Young stars Brian Ortega, Sean O'Malley and Mackenzie Dern bring UFC much-needed depth

Kevin Iole
Combat columnist

LAS VEGAS – Pay-per-view sales for UFC 222 will undoubtedly be modest, and there were plenty of empty seats in the cavernous T-Mobile Arena on Saturday.

This wasn’t, though, another lost Saturday for the UFC.

Three fighters who figure to play a major role in the company’s future — featherweight Brian Ortega, bantamweight Sean O’Malley and women’s strawweight Mackenzie Dern — delivered in a major way, highlighting the promotion’s better-than-ever depth. The UFC roster has more quality fighters than ever before, even if many of them are far from household names.

One of the old standbys, women’s featherweight champion Cris “Cyborg” Justino, delivered in her usual fashion, finishing Yana Kunitskaya with strikes just 3:25 into the first round, and looks headed for a champion-vs.-champion battle against bantamweight titleholder Amanda Nunes.

But at a point in its history when there haven’t been the massive pay-per-views given the departure of Ronda Rousey and the absences of Conor McGregor and Jon Jones, the UFC schedule suddenly looks crowded and there are young stars coming up all over the place.

UFC 226 on July 7 will be headlined by heavyweight champ Stipe Miocic against light heavyweight champ Daniel Cormier. But two of Saturday’s winners could also figure on that card. The Cyborg-Nunes fight could end up there if it doesn’t wind up headlining UFC 224 on May 12 in Rio de Janeiro.

Brian Ortega celebrates his victory over Frankie Edgar following their featherweight bout during UFC 222 at T-Mobile Arena on March 3, 2018, in Las Vegas, Nevada. Ortega won by first-round TKO. (Getty Images)

And Brian Ortega, who remained undefeated and in the process became the first man to finish Frankie Edgar, could fight Max Holloway for the featherweight title at UFC 226.

Ortega is not only 14-0, but he’s Mexican-American and will appeal to the huge Hispanic audience that follows the fight game. He’s also as likable as they come and is in the process of creating a charitable foundation to help people in need.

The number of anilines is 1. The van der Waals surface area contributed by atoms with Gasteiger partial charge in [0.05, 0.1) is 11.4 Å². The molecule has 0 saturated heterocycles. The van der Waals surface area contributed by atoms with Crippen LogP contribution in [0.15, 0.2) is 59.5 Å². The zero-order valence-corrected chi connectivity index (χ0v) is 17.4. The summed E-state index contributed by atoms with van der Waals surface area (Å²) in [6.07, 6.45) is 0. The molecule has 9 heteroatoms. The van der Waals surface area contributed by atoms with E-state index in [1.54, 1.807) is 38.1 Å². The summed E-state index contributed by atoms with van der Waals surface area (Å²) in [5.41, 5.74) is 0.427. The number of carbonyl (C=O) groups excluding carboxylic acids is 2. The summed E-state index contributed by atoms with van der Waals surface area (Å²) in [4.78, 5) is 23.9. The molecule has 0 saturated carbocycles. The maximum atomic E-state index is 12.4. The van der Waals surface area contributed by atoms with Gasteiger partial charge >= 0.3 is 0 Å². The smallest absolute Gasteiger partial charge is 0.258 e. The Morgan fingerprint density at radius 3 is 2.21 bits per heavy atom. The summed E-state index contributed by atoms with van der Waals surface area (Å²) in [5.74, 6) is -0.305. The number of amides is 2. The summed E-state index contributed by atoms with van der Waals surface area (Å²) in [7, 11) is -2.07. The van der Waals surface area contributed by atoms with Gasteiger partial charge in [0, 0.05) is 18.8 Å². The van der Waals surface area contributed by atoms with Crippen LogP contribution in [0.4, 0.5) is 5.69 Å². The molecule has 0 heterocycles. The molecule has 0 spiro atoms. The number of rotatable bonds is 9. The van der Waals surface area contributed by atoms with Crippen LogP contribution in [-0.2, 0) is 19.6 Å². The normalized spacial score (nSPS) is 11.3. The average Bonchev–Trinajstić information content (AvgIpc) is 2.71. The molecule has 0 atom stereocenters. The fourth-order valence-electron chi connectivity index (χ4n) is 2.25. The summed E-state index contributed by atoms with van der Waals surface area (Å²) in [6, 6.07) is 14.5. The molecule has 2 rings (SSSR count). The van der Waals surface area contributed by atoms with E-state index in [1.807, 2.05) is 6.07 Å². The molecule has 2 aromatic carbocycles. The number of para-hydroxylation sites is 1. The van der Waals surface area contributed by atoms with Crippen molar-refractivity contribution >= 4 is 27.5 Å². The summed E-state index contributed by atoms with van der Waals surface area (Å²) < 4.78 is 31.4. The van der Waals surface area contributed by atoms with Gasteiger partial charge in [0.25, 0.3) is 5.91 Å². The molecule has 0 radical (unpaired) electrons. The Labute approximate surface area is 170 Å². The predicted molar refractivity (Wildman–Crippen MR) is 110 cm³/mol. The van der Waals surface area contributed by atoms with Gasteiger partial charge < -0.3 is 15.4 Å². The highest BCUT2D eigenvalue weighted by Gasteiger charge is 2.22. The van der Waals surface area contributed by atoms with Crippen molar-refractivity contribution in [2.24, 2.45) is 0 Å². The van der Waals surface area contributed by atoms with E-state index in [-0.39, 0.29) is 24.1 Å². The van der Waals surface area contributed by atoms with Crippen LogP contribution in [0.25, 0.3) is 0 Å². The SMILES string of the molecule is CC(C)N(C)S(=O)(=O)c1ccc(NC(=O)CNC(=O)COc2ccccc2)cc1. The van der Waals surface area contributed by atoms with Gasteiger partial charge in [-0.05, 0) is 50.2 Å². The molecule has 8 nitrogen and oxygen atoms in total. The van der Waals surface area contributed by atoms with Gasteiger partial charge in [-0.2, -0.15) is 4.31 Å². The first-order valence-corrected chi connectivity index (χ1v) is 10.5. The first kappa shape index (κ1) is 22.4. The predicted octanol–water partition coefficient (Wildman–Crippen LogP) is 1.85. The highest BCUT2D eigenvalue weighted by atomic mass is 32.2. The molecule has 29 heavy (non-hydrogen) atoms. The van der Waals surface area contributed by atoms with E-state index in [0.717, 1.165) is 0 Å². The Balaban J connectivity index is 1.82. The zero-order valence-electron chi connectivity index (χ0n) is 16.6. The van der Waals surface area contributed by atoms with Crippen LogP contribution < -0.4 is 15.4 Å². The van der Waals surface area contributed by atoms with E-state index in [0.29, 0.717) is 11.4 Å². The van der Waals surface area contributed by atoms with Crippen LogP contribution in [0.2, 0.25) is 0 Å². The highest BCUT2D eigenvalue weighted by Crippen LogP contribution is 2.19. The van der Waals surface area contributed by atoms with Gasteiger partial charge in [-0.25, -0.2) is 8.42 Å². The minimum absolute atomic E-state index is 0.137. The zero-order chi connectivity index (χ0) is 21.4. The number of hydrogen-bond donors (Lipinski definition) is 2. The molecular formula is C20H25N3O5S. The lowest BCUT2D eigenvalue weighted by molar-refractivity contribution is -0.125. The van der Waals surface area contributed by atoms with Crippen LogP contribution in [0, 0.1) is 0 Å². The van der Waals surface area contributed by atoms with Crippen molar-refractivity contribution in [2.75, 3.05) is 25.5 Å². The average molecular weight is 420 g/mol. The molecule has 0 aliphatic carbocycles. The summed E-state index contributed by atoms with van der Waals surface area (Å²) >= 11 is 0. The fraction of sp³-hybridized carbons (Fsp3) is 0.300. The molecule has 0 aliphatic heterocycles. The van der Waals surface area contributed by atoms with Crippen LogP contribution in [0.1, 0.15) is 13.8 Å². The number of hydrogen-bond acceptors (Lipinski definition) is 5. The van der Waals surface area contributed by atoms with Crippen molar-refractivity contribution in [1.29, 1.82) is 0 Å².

Who does he want to help? Anyone who is struggling, as it turns out.

“The Brian Ortega Foundation will cater to all people who have all kinds of problems,” he said. “ … The money I made from my last fight, I spent making the foundation. Now, it’s kind of set in motion and it’s good to go. There’s a lot of love to be shown.”

He did not show Edgar much love, brutally finishing him in the first. The final sequence began when Ortega caught Edgar on the cheek with a standing elbow, then finished it with an uppercut he left his feet to get into.

Ortega took the match against one of the sport’s legendary fighters on short notice, and admitted that he not only envisioned himself winning, but had dreams in which he lost.

“Honestly, it’s a balanced scale,” Ortega said of his prefight thoughts on his upcoming match. “As much as I dream [about winning], that’s how much I have nightmares [about losing]. When I go in there, during fight week, I think that maybe I’m the guy on the highlight reel who gets knocked out. Maybe I could get submitted. I’m always thinking if something happens to me, how I’m going to react. Am I going to be a sore loser. I better be humble. I’m always checking myself.”

There is no checking O’Malley, who has star written all over him. He injured his right foot when he was kicked by Andre Soutkhamthath in the third round of a bout he was dominating and went down in a heap.

He was clearly in trouble, and Soutkhamthath made an error by staying on top of him instead of making O’Malley get up.

O’Malley, who was removed from the cage on a stretcher, was taken to a local hospital for X-rays, but UFC president Dana White said as he was leaving the postfight news conference that O’Malley did not break his foot.

But when O’Malley worked his way up, he couldn’t put any pressure on it at all, but didn’t bail. He hopped on one leg until Soukthamthath inexplicably took him down again.

O’Malley, though, earned the hard-to-win respect of his boss with his display of grit.

“That’s when you find out who’s real and talk about a fighter,” White said. “A lot of guys would use that as an excuse to try to get out. That kid didn’t try to stop that fight. He kept fighting right to the end.”

Dern, a highly decorated jiu-jitsu star, was making her UFC debut against Ashley Yoder. And while her striking skills need a tremendous amount of refinement, she showed tenacity and heart and the kind of desire that takes a fighter a long way.

Mackenzie Dern jogs before a women’s strawweight bout during UFC 222 at T-Mobile Arena on March 3, 2018, in Las Vegas, Nevada. (Getty Images)

She’s nowhere near the elite of the division now, but there is nobody in the sport with better jiu-jitsu, so she’s going to win a lot of fights on that alone.

But their performances and the performances of many other young fighters recently show a depth the UFC has never had before. Not all of them will become stars who headline pay-per-views, but some of them will. But the ones who don’t will fill out deep cards that leave fans excited about bouts up-and-down the lineup.

And so while the web series that White has done in the last couple of years has looked more like a promotional vehicle for White himself, what it has done has been to help infuse quality young talent into the organization.

And whether it’s baseball or basketball or MMA, there is nothing like good, young talent.

“Look at what we’ve done with ‘Lookin’ for a Fight’ and now the ‘Contender’ series,” White said. “One of the things we’ve always been good at is cultivating young talent, but it’s been more so in the last couple of years than ever, probably.”

In the next few years, that’s going to pay off in a major way.